Windpool, private insurer on coast confident they can handle Isaac risks
by Ted Carter
Published: September 2,2012
As Isaac bore down on the northern Gulf Coast last week, newly purchased reinsurance allowed the head of the Mississippi Windstorm Underwriting Association to concentrate on the storm’s path and its aftermath rather than worry over covering claims.
The new reinsurance — and Windstorm Underwriting Association chief Joe Shumaker’s sense of security — had been in place since March. “If they have a loss we’re prepared to settle that loss,” he said last Monday, referring to $7.2 billion of “limits in force” coverage for this year’s hurricane season.
That amount is based on a 100-year “probable maximum loss” of $7.4 billion for the 2012 season. Of the $7.2 billion of limits in force, $6.79 billion covers residential and $451 million is assigned to commercial losses.
“We have cash on hand and reinsurance in place,” said Shumaker, whose agency has benefited from several years without a storm doing major wind damage on the 70-mile coast.
Created by the Legislature in 2007 as a residential and commercial insurer of last resort for coastal Mississippi, the Windstorm Association is funded by assessments on the state’s private casualty and property insurers and above-market premiums to clients. The pool ended last year with about 49,000 policies.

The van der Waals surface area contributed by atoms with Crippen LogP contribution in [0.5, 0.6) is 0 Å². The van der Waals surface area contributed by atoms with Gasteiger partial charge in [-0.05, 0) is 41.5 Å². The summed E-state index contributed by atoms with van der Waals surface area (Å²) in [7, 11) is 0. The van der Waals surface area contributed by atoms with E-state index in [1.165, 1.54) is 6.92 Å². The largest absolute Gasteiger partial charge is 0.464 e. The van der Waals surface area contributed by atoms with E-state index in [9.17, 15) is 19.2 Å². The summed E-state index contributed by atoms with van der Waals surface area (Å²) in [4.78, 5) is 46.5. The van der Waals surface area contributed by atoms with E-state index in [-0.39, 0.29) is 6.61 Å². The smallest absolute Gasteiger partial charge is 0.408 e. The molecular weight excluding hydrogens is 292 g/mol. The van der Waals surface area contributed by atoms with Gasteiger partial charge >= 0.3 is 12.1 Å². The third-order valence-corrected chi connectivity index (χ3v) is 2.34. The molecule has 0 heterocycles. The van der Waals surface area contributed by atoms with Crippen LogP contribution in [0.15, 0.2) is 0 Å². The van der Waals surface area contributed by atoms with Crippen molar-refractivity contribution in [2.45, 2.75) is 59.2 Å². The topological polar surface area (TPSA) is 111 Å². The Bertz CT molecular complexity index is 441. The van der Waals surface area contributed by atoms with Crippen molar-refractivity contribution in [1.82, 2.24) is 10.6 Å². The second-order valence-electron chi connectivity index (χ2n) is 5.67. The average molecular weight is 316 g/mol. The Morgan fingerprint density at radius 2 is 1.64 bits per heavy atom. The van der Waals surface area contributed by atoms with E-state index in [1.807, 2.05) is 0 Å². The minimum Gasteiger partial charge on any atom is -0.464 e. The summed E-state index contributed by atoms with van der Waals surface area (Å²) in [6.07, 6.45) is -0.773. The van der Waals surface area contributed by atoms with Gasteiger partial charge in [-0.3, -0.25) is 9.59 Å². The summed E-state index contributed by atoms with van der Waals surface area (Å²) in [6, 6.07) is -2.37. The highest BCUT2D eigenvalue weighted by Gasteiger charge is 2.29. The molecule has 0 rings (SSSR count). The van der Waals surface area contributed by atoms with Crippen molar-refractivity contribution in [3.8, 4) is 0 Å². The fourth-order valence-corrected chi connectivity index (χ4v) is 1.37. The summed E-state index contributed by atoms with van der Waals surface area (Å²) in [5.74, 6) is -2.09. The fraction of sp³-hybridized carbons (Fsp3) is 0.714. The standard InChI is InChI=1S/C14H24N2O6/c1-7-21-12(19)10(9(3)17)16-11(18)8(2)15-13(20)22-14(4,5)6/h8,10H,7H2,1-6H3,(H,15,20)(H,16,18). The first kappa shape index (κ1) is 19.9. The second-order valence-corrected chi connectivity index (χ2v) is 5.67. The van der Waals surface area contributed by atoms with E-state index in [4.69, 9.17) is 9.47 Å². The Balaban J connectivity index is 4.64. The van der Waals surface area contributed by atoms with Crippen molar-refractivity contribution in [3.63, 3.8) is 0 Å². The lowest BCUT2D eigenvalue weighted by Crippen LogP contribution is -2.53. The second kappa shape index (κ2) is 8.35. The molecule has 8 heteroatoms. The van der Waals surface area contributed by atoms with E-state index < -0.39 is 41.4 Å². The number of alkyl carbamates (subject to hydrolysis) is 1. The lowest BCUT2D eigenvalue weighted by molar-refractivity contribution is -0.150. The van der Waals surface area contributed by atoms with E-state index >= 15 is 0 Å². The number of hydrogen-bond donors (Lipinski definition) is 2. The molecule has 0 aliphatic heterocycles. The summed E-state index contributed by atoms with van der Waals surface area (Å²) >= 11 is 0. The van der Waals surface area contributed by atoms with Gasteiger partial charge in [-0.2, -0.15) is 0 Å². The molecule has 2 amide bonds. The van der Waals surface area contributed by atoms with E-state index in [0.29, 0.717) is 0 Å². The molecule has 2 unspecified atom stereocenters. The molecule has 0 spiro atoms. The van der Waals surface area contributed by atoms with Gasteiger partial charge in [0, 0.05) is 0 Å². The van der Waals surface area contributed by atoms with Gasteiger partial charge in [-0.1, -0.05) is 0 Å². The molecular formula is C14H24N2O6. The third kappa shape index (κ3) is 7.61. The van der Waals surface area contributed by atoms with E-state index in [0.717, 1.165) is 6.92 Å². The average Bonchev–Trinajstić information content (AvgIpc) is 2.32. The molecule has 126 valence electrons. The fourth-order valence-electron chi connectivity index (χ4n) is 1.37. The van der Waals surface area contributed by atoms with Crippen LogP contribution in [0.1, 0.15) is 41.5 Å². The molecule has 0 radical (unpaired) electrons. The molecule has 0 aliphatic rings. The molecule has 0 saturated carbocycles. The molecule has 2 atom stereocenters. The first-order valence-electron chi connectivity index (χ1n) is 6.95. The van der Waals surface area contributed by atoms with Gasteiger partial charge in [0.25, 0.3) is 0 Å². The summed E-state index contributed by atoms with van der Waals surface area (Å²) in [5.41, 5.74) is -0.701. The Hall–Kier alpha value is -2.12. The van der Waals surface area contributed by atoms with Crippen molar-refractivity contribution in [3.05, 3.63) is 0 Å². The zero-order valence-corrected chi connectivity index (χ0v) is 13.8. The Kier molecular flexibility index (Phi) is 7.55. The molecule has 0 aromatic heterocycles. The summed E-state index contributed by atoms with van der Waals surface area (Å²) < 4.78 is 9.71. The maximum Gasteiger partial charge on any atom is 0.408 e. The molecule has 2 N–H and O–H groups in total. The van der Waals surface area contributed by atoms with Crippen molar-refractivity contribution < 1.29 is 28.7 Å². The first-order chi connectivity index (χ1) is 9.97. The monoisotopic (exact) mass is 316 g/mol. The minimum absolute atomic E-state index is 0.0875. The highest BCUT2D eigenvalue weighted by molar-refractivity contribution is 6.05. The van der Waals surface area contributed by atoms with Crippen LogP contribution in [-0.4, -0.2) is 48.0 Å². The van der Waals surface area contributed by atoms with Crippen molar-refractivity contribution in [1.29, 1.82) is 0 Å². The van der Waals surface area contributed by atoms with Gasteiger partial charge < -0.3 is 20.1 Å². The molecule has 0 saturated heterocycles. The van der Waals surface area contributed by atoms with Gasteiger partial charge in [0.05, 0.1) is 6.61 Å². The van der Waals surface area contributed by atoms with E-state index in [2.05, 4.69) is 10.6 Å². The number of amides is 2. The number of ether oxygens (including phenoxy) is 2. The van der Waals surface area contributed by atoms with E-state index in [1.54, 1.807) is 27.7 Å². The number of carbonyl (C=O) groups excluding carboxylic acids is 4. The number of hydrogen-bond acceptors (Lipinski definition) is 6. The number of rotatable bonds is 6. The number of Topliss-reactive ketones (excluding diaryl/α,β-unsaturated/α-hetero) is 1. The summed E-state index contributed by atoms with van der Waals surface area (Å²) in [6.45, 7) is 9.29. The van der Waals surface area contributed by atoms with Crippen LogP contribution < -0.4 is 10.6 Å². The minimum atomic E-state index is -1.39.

The windpool’s reinsurance serves as a reserve providing close to $800 million in windstorm coverage. For 2012, the pool carried $750 million in reinsurance for which it paid $65 million in premiums, according to its 2012 Bond Structure Report.
The Windstorm Association limits its exposure in each of the half-dozen coastal counties. Densely populated Harrison County had a limit of $3.6 billion in coverage as of Oct. 30, 2011, followed by Jackson County at $2.68 billion, Hancock at $1.13 billion, Pear River at $145 million, Stone at $50.4 million and George at $43.4 million.
The pool provides coverage up to $1 million for one- to four-family dwellings and $250,000 for contents.
Since formation of the windpool, a pair of private insurers have begun selling polices on the coast.
Virginia-based PURE Insurance — the newest arrival to Mississippi’s property and casualty sector — is ensuring homes south of Interstate 10 and elsewhere on the Coast but is limiting coverage to high-value homes that meet specific storm resistance and elevation standards.
Operating from an office in Gulfport, Coastal American Insurance began with a few hundred wind and flood policies on the coast in fall 2010. Today, it has 1,800 policyholders, according to Ned Dolese, Coastal American’s marketing manager
Unlike PURE Insurance, Coastal American largely limits its coverage to dwellings valued at $300,000 or below.
Coastal doubled its policy numbers after doubling its purchase of reinsurance for this year, Dolese said. About half of the increase in customers came from the windpool, he said. “We anticipate taking more next year.”
The underwriter requires its clients to buy both wind and flood coverage — regardless of whether their property is in a federally designated flood zone.